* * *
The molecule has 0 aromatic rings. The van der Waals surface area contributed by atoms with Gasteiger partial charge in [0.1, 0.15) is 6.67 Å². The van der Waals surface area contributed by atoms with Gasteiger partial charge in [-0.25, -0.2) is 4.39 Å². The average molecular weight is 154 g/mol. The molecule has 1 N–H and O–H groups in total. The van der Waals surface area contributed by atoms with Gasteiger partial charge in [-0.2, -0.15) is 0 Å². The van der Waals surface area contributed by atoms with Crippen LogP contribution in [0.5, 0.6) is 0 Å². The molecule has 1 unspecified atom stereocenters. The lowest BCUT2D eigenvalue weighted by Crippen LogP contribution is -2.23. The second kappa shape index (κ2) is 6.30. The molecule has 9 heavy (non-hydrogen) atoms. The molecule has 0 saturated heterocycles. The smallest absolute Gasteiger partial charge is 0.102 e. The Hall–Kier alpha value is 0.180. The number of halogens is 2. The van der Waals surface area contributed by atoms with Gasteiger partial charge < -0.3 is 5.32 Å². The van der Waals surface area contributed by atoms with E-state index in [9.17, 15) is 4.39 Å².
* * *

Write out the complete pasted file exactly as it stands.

The molecule has 0 aromatic rings. The van der Waals surface area contributed by atoms with Gasteiger partial charge in [0.1, 0.15) is 6.67 Å². The van der Waals surface area contributed by atoms with Gasteiger partial charge in [-0.25, -0.2) is 4.39 Å². The average molecular weight is 154 g/mol. The molecule has 1 N–H and O–H groups in total. The van der Waals surface area contributed by atoms with Gasteiger partial charge in [-0.2, -0.15) is 0 Å². The van der Waals surface area contributed by atoms with Crippen LogP contribution in [0.5, 0.6) is 0 Å². The molecule has 1 unspecified atom stereocenters. The lowest BCUT2D eigenvalue weighted by Crippen LogP contribution is -2.23. The second kappa shape index (κ2) is 6.30. The molecule has 9 heavy (non-hydrogen) atoms. The molecule has 0 saturated heterocycles. The smallest absolute Gasteiger partial charge is 0.102 e. The Hall–Kier alpha value is 0.180. The number of halogens is 2. The van der Waals surface area contributed by atoms with Gasteiger partial charge < -0.3 is 5.32 Å². The van der Waals surface area contributed by atoms with E-state index in [9.17, 15) is 4.39 Å².